Many sources will tell you that sustainable or green marketing is the practice of marketing sustainable goods and services for the purpose of boosting sales. But the Stanley cup phenomenon shows that that definition doesn’t go far enough. Rather, sustainable marketing must take into consideration the impact of marketing practices on the environment as well. The University of Cambridge defines the term “marketing footprint” as “the physical real-world impact that marketing strategies, decisions and operations have on our collective long-term wellbeing and the social and environmental systems that underpin it.” True “sustainable marketing” would recognize the influence that marketing strategies have on the production and consumption of goods, and take accountability for its role in the resulting environmental effects. Marketing strategies therefore must be as sustainable as the products themselves to make a lasting difference.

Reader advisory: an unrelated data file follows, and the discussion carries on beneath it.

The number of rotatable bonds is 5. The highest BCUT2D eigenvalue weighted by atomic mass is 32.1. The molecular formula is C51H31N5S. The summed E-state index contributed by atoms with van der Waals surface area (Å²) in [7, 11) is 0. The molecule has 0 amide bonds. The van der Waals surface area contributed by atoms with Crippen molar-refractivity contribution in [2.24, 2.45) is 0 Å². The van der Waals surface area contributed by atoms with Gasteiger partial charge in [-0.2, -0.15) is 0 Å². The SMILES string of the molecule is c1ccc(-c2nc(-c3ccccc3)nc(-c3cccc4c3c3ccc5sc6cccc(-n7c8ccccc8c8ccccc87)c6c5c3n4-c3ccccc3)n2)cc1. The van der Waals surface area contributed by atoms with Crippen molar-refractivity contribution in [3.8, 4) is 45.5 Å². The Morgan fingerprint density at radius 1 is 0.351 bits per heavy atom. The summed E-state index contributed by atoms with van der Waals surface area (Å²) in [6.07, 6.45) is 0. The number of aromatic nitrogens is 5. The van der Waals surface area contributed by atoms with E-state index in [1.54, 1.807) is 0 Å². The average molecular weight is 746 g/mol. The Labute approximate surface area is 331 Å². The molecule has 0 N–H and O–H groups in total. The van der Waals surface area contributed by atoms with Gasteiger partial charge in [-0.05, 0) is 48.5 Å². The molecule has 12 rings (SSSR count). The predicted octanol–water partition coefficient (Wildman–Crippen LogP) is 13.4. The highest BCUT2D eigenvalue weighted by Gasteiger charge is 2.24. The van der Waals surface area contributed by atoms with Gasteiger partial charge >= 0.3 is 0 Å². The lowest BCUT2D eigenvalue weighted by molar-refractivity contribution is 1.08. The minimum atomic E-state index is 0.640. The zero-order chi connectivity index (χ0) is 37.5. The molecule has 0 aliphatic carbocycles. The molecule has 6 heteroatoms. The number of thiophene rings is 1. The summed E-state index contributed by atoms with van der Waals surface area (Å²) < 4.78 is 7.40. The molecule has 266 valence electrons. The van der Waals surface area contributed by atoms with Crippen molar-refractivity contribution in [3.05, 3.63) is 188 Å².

Brands and marketers aren’t the only ones with responsibility, though. For their part, consumers should buy goods with intentionality. Understanding the climate impact of the goods we buy is an important part of being a consumer, as our choices have many invisible consequences. Taking a minute to consider how your purchases affect others is a massive step towards positive change.

Reusable products are important in the movement for sustainable living, and the use of bright colors and patterns has undoubtedly increased the popularity of many of these products. It is inspiring to watch consumers turn in their disposable water bottles and plastic grocery bags for a fun cup or bag that matches their own personality. But making reusable products “cool” won’t help the environment if it just creates more waste. Brands that over-market and over-sell reusable goods to encourage the overconsumption of their products are missing the point. If the things we create to eliminate disposable goods become over-abundant themselves, we will have just traded one set of environmental problems for another.